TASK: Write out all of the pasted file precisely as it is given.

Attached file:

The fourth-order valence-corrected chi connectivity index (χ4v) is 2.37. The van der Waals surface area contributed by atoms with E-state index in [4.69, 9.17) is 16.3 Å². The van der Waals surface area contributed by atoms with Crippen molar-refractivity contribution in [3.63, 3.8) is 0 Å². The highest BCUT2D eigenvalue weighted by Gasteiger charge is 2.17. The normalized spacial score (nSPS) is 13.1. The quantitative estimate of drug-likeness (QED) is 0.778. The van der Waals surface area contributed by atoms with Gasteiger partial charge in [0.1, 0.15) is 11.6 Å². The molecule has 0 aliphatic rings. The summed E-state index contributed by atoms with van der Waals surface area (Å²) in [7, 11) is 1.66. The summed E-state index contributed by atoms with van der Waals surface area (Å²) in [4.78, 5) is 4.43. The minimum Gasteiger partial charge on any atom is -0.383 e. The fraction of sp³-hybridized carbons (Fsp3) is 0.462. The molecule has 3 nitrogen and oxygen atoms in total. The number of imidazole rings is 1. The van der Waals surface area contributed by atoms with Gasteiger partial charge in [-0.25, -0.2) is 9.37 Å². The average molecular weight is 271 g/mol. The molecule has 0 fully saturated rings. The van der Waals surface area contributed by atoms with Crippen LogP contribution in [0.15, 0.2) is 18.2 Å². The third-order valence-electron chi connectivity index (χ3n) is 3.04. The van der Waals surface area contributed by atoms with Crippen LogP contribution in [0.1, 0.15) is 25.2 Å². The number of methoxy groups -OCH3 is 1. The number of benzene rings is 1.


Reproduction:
The fourth-order valence-corrected chi connectivity index (χ4v) is 2.37. The van der Waals surface area contributed by atoms with E-state index in [4.69, 9.17) is 16.3 Å². The van der Waals surface area contributed by atoms with Crippen molar-refractivity contribution in [3.63, 3.8) is 0 Å². The highest BCUT2D eigenvalue weighted by Gasteiger charge is 2.17. The normalized spacial score (nSPS) is 13.1. The quantitative estimate of drug-likeness (QED) is 0.778. The van der Waals surface area contributed by atoms with Gasteiger partial charge in [0.1, 0.15) is 11.6 Å². The molecule has 0 aliphatic rings. The summed E-state index contributed by atoms with van der Waals surface area (Å²) in [7, 11) is 1.66. The summed E-state index contributed by atoms with van der Waals surface area (Å²) in [4.78, 5) is 4.43. The minimum Gasteiger partial charge on any atom is -0.383 e. The fraction of sp³-hybridized carbons (Fsp3) is 0.462. The molecule has 3 nitrogen and oxygen atoms in total. The number of imidazole rings is 1. The van der Waals surface area contributed by atoms with Gasteiger partial charge in [-0.25, -0.2) is 9.37 Å². The average molecular weight is 271 g/mol. The molecule has 0 fully saturated rings. The van der Waals surface area contributed by atoms with Crippen LogP contribution in [0.15, 0.2) is 18.2 Å². The third-order valence-electron chi connectivity index (χ3n) is 3.04. The van der Waals surface area contributed by atoms with Crippen LogP contribution in [0.1, 0.15) is 25.2 Å². The number of methoxy groups -OCH3 is 1. The number of benzene rings is 1.